Rufinamide is a new adjunctive therapy in the treatment of seizures associated with Lennox-Gastaut syndrome (LGS). LGS is a severe form of epilepsy that presents with multiple types of seizures and is often refractory to treatment. A double-blind, randomised, placebo-controlled trial conducted in patients with LGS demonstrated a 42.5% reduction in tonic-atonic seizures in the rufinamide-treated group compared to a 1.4% increase in the placebo group. A number of other clinical trials demonstrate favourable efficacy in reducing the frequency and severity of various seizure types.
The most commonly reported adverse effects include headache, dizziness, fatigue, and somnolence. Some clinical studies have reported status epilepticus occurring in rufinamide-treated patients but not in the placebo groups. While status epilepticus is reasonably common in a population with refractory epilepsy, rufinamide therapy should be reviewed if patients experience new or increasing frequency of seizures.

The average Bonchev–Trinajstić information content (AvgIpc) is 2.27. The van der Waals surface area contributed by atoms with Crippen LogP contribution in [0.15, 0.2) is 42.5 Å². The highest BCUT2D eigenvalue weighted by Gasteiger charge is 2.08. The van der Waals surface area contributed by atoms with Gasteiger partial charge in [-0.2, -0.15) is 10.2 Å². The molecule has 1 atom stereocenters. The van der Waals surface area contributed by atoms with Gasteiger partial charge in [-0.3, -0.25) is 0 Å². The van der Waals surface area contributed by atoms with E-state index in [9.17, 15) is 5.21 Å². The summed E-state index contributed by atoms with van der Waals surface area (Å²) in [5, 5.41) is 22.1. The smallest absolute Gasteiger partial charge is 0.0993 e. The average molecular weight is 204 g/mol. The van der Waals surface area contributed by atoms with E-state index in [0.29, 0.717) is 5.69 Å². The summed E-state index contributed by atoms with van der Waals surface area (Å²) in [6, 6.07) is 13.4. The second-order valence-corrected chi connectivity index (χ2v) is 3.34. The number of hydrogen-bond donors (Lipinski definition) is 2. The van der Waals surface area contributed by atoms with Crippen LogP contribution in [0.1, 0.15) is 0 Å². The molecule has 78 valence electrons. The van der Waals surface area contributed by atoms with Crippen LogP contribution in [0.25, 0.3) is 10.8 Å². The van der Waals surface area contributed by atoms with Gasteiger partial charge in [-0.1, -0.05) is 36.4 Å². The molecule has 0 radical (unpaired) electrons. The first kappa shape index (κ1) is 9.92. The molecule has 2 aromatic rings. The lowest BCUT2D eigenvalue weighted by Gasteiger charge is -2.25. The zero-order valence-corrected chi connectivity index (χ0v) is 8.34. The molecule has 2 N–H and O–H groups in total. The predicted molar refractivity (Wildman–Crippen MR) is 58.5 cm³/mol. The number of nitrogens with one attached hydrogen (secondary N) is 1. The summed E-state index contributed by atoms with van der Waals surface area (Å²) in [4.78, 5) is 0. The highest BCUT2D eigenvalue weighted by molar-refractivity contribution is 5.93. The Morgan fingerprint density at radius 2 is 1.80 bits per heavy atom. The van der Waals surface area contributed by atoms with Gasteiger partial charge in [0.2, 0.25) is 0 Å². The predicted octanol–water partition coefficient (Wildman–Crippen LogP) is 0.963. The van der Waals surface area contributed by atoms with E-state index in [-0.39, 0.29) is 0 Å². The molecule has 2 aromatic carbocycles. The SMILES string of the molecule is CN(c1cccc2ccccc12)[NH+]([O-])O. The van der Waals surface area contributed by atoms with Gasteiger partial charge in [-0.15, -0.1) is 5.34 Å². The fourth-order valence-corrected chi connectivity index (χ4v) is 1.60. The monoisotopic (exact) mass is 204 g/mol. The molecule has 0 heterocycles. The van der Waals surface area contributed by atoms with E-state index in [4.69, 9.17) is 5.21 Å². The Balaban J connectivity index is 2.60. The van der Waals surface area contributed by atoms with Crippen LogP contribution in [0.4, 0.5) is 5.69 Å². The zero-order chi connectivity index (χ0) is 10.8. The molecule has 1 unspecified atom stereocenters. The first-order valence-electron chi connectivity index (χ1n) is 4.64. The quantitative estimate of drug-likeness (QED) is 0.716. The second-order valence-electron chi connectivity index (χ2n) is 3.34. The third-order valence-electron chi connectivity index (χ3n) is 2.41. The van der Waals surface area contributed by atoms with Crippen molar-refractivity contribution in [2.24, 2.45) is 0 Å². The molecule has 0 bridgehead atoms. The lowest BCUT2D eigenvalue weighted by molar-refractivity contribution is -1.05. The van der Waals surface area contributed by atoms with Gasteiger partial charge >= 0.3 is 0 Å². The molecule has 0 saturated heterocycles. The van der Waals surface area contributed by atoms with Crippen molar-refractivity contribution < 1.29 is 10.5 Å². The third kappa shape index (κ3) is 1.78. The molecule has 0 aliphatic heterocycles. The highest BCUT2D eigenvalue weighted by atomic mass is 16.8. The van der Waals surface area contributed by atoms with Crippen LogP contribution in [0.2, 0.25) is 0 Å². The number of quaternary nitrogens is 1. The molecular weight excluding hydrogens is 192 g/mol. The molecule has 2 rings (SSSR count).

Rufinamide is not metabolised by cytochrome (CYP) P450 enzymes and does not inhibit their activity to any significant extent. It is a weak inducer of CYP3A4 and may reduce the plasma concentrations of CYP3A4 substrates. Significant increases in plasma rufinamide levels can occur when valproate is initiated while rufinamide levels may be reduced by phenytoin, phenobarbital, and primidone. The absorption of rufinamide is significantly affected by food. Bioavailability and peak plasma concentrations rise by 34% and 56% respectively when administered with meals. It is advised that doses are taken with food.
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- Inovelon® (rufinamide) Australian approved product information. Melbourne: Eisai Australia. Approved June 2018.